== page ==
That was the reason for lumbering us with the rule we have but it caused a lot more moaning rather than less.

Actually we have a couple of judging pairs at our show who will do half a day each in the same ring. They both lose a day's competition but they gain someone to keep an eye on the dogs and more time lo chill out and socialise. They only miss 1 out of 6 days competition just as they would if they judged all day.

I can see why a close eye needs to be kept on what is going on in the nepotistic breed world where judging is subjective in practice rather than objective as it is in agility. The number of times it may not be in agility aren't worth a sledgehammer rule like this.

I was wondering why a spouse couldn't enter the show at all though. What advantage could theoretically be gained if they weren't to be judged by their OH in anything?
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Re: Question to Agilitynet

Postby Tim Dyer on Sun 09 Dec, 2012 5:35 pm

Pam Ellwood wrote: What advantage could theoretically be gained if they weren't to be judged by their OH in anything?


The key word there is "theoretically". In theory it could happen that a judge "not see" the pole come down thus eliminating the handler/spouse and dog or not think that his wife's sheltie spinning 12 times in front of a jump is a refusal. There are lots of things AKC does based on theory (IMO). In theory, a pig could fly out of my a$$ in the middle of my run and in the unlikely event that it happened, I am sure there is already a ruling that would cover that (soiling the ring or something). :cheeky:

I try to keep an open mind about all the regulations we have in AKC. I remind myself that I am not a murderer and more than likely never will be (although I was really close at the grocery store a little while ago) yet I have to live with the rule that murder is illegal and that rule was put into place based on the actions of a small segment of society. It does not however, stop me from thinking "wow, that is really stupid"
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Re: Question to Agilitynet

Postby Pam Ellwood on Sun 09 Dec, 2012 5:43 pm

Tim Dyer wrote:
Pam Ellwood wrote: What advantage could theoretically be gained if they weren't to be judged by their OH in anything?


The key word there is "theoretically". In theory it could happen that a judge "not see" the pole come down thus eliminating the handler/spouse and dog or not think that his wife's sheltie spinning 12 times in front of a jump is a refusal.


I meant that if they never came together in the same ring what difference would it make if the spouse entered the show to be judged by someone else? Or in practice is that not often possible with your set up?

Amusing reply though as usual. :D
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Re: Question to Agilitynet

Postby Tim Dyer on Sun 09 Dec, 2012 6:15 pm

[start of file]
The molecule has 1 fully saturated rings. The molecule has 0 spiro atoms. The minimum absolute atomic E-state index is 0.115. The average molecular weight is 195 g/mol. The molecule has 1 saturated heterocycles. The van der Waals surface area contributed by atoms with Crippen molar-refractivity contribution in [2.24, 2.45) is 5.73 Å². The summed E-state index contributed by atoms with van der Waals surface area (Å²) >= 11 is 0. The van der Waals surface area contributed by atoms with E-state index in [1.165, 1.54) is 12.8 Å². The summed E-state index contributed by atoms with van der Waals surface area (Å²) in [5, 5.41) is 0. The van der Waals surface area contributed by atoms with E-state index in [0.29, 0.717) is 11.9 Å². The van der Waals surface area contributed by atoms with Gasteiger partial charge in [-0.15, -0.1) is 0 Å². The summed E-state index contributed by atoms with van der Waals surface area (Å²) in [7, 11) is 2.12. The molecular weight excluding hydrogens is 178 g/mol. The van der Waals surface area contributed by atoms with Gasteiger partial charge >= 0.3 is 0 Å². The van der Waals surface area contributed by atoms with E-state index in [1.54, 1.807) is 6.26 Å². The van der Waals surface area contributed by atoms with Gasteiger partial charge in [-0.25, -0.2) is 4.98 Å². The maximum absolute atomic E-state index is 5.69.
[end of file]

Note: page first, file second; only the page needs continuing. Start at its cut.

Pam Ellwood wrote: I meant that if they never came together in the same ring what difference would it make if the spouse entered the show to be judged by someone else? Or in practice is that not often possible with your set up?


The way we set things up and the fact that judges tend to judge all levels of a class for the whole day (we usually have one ring dedicated for jumpers and on for agility) a spouse is likely to come under their OH. Smaller shows will have the same judge do all the classes. Does it really make a difference in the grand scheme of life? Probably not but "thems the rules" and no one really seems to say anything about it.

It might be worth pointing out that at "my" show I almost always select judges from out of the region so highly doubtful that any spouse is going to miss a day of running at "my" show and if I can find a husband and wife who both judge, I will hire them and force them to sleep together saving me money on hotel rooms :devil:
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Re: Question to Agilitynet

Postby Pam Ellwood on Sun 09 Dec, 2012 6:54 pm

Tim Dyer wrote:It might be worth pointing out that at "my" show I almost always select judges from out of the region so highly doubtful that any spouse is going to miss a day of running at "my" show


Living in such a small country even "out of the region" is still likely to be within travelling distance for a competing partner or family member. In fact it can be hard to get judges for a one day show if there isn't the incentive that partners/family can compete.
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Re: Question to Agilitynet

Postby Tim Dyer on Sun 09 Dec, 2012 7:23 pm

Pam Ellwood wrote: Living in such a small country even "out of the region" is still likely to be within travelling distance.....


The state of Illinois in which I live, is roughly the size of England .If you trust Google information, Illinois is 390 miles long by 210 wide, England 360 miles long by 270 wide (crap weather here today so I have time on my hands). Illinois has a grand total of 14 approved AKC agility judges living in the entire state.